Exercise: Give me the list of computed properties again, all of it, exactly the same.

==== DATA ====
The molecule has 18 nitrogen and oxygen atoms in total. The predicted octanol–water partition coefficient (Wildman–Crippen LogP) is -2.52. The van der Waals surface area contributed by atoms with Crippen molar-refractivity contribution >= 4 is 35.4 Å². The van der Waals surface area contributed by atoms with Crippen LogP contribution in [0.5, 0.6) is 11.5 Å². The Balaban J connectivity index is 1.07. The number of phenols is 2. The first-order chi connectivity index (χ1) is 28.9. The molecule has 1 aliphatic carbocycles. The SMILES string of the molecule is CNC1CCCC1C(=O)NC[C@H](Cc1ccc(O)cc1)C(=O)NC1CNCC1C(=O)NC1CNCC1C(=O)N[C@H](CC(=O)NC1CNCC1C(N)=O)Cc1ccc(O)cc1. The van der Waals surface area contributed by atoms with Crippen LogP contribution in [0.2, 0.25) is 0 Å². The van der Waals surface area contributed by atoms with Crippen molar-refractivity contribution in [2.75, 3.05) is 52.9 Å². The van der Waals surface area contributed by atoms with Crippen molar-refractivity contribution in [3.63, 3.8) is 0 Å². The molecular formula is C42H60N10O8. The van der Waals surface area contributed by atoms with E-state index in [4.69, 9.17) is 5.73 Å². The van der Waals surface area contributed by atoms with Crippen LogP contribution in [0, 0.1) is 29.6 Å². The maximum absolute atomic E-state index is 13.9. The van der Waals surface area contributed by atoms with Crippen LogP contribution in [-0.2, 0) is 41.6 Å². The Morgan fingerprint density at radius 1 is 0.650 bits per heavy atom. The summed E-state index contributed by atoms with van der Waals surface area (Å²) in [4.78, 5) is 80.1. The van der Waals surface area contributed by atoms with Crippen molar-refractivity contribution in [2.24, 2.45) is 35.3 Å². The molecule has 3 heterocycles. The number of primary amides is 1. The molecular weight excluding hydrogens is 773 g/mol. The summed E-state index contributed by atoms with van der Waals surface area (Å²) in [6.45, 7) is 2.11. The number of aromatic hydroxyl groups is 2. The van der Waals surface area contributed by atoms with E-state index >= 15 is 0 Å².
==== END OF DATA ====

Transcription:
The molecule has 18 nitrogen and oxygen atoms in total. The predicted octanol–water partition coefficient (Wildman–Crippen LogP) is -2.52. The van der Waals surface area contributed by atoms with Crippen molar-refractivity contribution >= 4 is 35.4 Å². The van der Waals surface area contributed by atoms with Crippen LogP contribution in [0.5, 0.6) is 11.5 Å². The Balaban J connectivity index is 1.07. The number of phenols is 2. The first-order chi connectivity index (χ1) is 28.9. The molecule has 1 aliphatic carbocycles. The SMILES string of the molecule is CNC1CCCC1C(=O)NC[C@H](Cc1ccc(O)cc1)C(=O)NC1CNCC1C(=O)NC1CNCC1C(=O)N[C@H](CC(=O)NC1CNCC1C(N)=O)Cc1ccc(O)cc1. The van der Waals surface area contributed by atoms with Crippen LogP contribution in [0.2, 0.25) is 0 Å². The van der Waals surface area contributed by atoms with Crippen molar-refractivity contribution in [2.75, 3.05) is 52.9 Å². The van der Waals surface area contributed by atoms with Crippen molar-refractivity contribution in [3.63, 3.8) is 0 Å². The molecular formula is C42H60N10O8. The van der Waals surface area contributed by atoms with E-state index in [4.69, 9.17) is 5.73 Å². The van der Waals surface area contributed by atoms with Crippen LogP contribution in [0, 0.1) is 29.6 Å². The maximum absolute atomic E-state index is 13.9. The van der Waals surface area contributed by atoms with Crippen LogP contribution in [-0.2, 0) is 41.6 Å². The Morgan fingerprint density at radius 1 is 0.650 bits per heavy atom. The summed E-state index contributed by atoms with van der Waals surface area (Å²) in [4.78, 5) is 80.1. The van der Waals surface area contributed by atoms with Crippen molar-refractivity contribution in [2.24, 2.45) is 35.3 Å². The molecule has 3 heterocycles. The number of primary amides is 1. The molecular weight excluding hydrogens is 773 g/mol. The summed E-state index contributed by atoms with van der Waals surface area (Å²) in [6.45, 7) is 2.11. The number of aromatic hydroxyl groups is 2. The van der Waals surface area contributed by atoms with E-state index >= 15 is 0 Å².